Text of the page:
I once heard Training Day helmer Antoine Fuqua’s last name pronounced not as “Few-Kwa”, but rather as “F@#$ Yeah”. Never has that slip of the tongue been more fitting than with Olympus Has Fallen, the first of two (that we know of) “terrorists take over the White House” action flicks for 2013. If you’re a fan of skop, skiet en donner, you’ll be happy to know that all three are in abundant supply here. Just don’t be surprised to find that just as Olympus is falling, so too is your IQ.
While every reviewer and his pet monkey seems to be making Die Hard analogies when reviewing Olympus Has Fallen, I think they’re barking up the wrong action hero. See, Fuqua was the man once tasked with bringing the counter-terrorist adventures of 24‘s Jack Bauer to the big screen before the feature film adaptation of that acclaimed TV series fell apart, and it’s clear to me that a lot of his ideas didn’t get thrown into the waste paper basket along with Kiefer Sutherland’s contract. This is essentially a feature length, big budget 24 episode, with a couple of swear words and some more explicit violence thrown into the mix, because, you know, edgy.
Stepping into Sutherland’s blood spattered shoes is Gerard Butler, who has been churning out damp squib movie after lame duck film lately and who desperately needs one in the win column again before he turns into the male Katherine Heigl. And he certainly gets it as he turns in a really solid, 100% badass performance as ex Secret Service agent, Mike Banning. Once the head of security for and pretty good friends with US President Benjamin Asher (Aaron Eckhart), Banning’s been demoted of sorts to the security detail at the Treasury Building down the street from the White House, after a making a tough call during a car accident that ended with him saving the President’s life but watching the First Lady (Ashley Judd) die.
Banning is bored in his new glorified security guard post and wants back in, and lucky for him – but unlucky for all the civilians whose bodies are about to be rudely introduced to the deadly bits of a heavily fortified C-130 transport plane – he gets it, when a small army of North Korean terrorists launch a simultaneous ground and air assault on the White House just as a South Korean delegation is meeting with the President. A couple of backstabs later and President Asher and his top ranking staff find themselves locked up and held hostage in a fortified underground bunker.
Luckily for them though, Banning was on hand to ventilate some North Korean skulls and managed to fight his way across the corpse strewn lawn and into the White House before the terrorists overran it completely and put it on lockdown. Now he’s Speaker of the House turned acting-President Allen Trumbull’s (Morgan Freeman, who else?) only man on the inside who can save the President and stop dastardly North Korean terrorist leader Kang (Rick Yune) who wants to yadda yadda, boom boom, maniacal laugh maniacal laugh.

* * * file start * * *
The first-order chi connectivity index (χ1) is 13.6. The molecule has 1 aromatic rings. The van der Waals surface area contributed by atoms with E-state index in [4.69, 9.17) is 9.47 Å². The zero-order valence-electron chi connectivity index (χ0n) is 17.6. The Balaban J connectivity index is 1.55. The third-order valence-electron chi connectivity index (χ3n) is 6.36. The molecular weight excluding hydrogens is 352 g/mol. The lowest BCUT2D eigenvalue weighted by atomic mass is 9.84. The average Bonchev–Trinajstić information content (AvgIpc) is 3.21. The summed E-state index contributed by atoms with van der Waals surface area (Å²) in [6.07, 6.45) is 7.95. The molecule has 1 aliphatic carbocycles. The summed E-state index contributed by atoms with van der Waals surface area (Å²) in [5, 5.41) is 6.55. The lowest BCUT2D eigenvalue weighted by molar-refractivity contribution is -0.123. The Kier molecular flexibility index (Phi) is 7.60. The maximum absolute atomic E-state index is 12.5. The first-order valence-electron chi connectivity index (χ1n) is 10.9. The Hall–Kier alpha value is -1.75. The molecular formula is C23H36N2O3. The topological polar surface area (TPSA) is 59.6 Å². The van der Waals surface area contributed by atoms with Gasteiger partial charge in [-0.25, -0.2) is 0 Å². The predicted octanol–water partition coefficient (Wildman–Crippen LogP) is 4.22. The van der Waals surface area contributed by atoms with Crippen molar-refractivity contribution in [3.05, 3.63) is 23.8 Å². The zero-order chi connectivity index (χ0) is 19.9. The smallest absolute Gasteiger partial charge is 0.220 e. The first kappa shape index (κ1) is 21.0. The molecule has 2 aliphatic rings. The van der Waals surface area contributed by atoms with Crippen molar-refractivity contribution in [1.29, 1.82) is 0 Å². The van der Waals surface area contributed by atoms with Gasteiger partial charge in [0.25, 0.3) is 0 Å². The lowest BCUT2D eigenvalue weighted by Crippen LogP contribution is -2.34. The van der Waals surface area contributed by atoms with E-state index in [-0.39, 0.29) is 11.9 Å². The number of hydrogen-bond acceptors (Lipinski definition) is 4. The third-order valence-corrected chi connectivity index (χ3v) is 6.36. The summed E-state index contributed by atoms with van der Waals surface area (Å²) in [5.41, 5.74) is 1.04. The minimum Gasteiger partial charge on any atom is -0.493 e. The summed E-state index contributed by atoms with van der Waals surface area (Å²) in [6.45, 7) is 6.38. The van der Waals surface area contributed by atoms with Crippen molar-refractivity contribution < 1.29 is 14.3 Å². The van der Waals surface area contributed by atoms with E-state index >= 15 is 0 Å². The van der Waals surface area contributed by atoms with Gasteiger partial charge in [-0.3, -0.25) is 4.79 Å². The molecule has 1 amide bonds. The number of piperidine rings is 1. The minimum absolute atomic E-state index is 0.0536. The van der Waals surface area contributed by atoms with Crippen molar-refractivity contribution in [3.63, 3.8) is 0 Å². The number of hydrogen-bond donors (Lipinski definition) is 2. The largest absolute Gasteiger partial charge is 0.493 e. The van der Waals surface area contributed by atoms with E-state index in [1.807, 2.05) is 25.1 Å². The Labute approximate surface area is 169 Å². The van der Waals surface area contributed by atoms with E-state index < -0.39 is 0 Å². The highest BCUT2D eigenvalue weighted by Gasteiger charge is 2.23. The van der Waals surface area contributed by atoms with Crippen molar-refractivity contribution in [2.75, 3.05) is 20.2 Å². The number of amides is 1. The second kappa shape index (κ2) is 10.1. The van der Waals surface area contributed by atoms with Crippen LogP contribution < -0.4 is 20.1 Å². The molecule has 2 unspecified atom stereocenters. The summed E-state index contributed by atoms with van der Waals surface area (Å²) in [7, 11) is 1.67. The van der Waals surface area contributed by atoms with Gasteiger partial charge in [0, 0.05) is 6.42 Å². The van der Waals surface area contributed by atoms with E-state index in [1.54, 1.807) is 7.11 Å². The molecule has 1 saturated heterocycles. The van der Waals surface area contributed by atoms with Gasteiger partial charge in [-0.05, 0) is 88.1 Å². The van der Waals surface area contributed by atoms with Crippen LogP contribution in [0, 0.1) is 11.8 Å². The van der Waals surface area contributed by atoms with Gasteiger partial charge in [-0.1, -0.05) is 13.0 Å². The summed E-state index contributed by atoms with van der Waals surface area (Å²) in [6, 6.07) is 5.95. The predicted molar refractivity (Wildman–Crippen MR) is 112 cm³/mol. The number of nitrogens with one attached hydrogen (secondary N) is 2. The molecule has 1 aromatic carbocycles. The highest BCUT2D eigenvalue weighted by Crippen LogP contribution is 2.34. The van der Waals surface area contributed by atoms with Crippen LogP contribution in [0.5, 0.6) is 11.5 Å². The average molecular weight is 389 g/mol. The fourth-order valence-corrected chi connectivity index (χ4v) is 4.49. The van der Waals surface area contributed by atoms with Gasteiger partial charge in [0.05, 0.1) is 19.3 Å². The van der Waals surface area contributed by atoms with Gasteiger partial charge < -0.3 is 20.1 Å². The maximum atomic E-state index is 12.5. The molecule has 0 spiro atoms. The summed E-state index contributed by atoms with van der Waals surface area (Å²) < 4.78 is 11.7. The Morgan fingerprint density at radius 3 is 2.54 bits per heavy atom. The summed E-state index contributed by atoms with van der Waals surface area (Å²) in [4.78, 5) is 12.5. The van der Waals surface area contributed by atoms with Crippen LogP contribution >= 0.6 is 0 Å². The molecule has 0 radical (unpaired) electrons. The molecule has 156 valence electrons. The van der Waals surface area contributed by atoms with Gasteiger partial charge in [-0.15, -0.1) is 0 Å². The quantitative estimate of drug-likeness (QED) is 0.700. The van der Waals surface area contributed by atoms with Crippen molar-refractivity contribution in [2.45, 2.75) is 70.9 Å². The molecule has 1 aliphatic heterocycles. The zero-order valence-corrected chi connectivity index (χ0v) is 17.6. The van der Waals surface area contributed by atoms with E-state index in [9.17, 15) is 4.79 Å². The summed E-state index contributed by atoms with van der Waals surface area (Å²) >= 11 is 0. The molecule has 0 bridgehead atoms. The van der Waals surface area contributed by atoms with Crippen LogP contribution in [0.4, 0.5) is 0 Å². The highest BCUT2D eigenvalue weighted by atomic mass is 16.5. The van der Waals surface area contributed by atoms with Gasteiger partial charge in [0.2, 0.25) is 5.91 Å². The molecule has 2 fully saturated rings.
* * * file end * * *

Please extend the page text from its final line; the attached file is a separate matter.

The reason why I didn’t elaborate on the plot is not just to keep you spoiler free, but rather because the script that writers Creighton Rothenberger and Katrin Benedikt have come up with is rather ridiculous in places. Unless you follow my advice and set your brain to neutral, you’re going to end up spending a lot of the film’s 120 minute running time going “But what about…?” and “Why would they…?” and maybe even blurting out a couple “Now that is just stupid!”‘s as governments reveal silly plans and Secret Service agents prove why they don’t have the “Intelligence” bit in their organization’s name as well.
All of that time and breath should rather be spent marveling at Fuqua’s superb action directing. From the film’s straight-out-of-a-videogame assault on the White House, to watching Gerard Butler unleash unholy violent hand to hand combat hell on every Asian fellow unfortunate enough to cross his path, the film’s action sequences are tense and visceral. Filmed with a breathless pace that relies more on masterly, brutal choreography rather than just making the cameraman have a seizure, it’s all really impressive stuff and should leave most action junkies grinning. Even when the action slows down, the film refuses to pull any punches as bad guys kick the wrinkles out of middle age ladies and Banning reveals that he’s not an avid student of the Geneva Conventions. Much like his 24 template, Banning is very good at doing some pretty bad things and he has zero problem in doing them to get the job done. And Butler completely sells it.
As President Asher, Eckhart turns in a decent performance and the same can be said for Angela Bassett, who plays head of Secret Service and Banning’s ex-boss Lynne Jacobs, while President God Morgan Freeman plays President God Morgan Freeman just the way you expect him to. Melissa Leo aka the middle aged lady being beat up in the paragraph above, just like she does in just about everything she’s in, briefly steals the spotlight as she turns in a particularly spirited performance as Secretary of Defense Ruth McMillan. On the opposite side of the moral and on-screen charisma divide though, Rick Yune is asked to merely glower at the camera while making ultimatums and he does that affably enough, I guess, but his Kang is about as unmemorable a villain as you can get.
Not that his character actually stands a chance of being remembered among all the incredible gunfire and explosions and lots of knives being buried in brains. Not yours though, because you clearly checked your brain in at the door so as to enjoy this film the way it should be.
Last Updated: May 3, 2013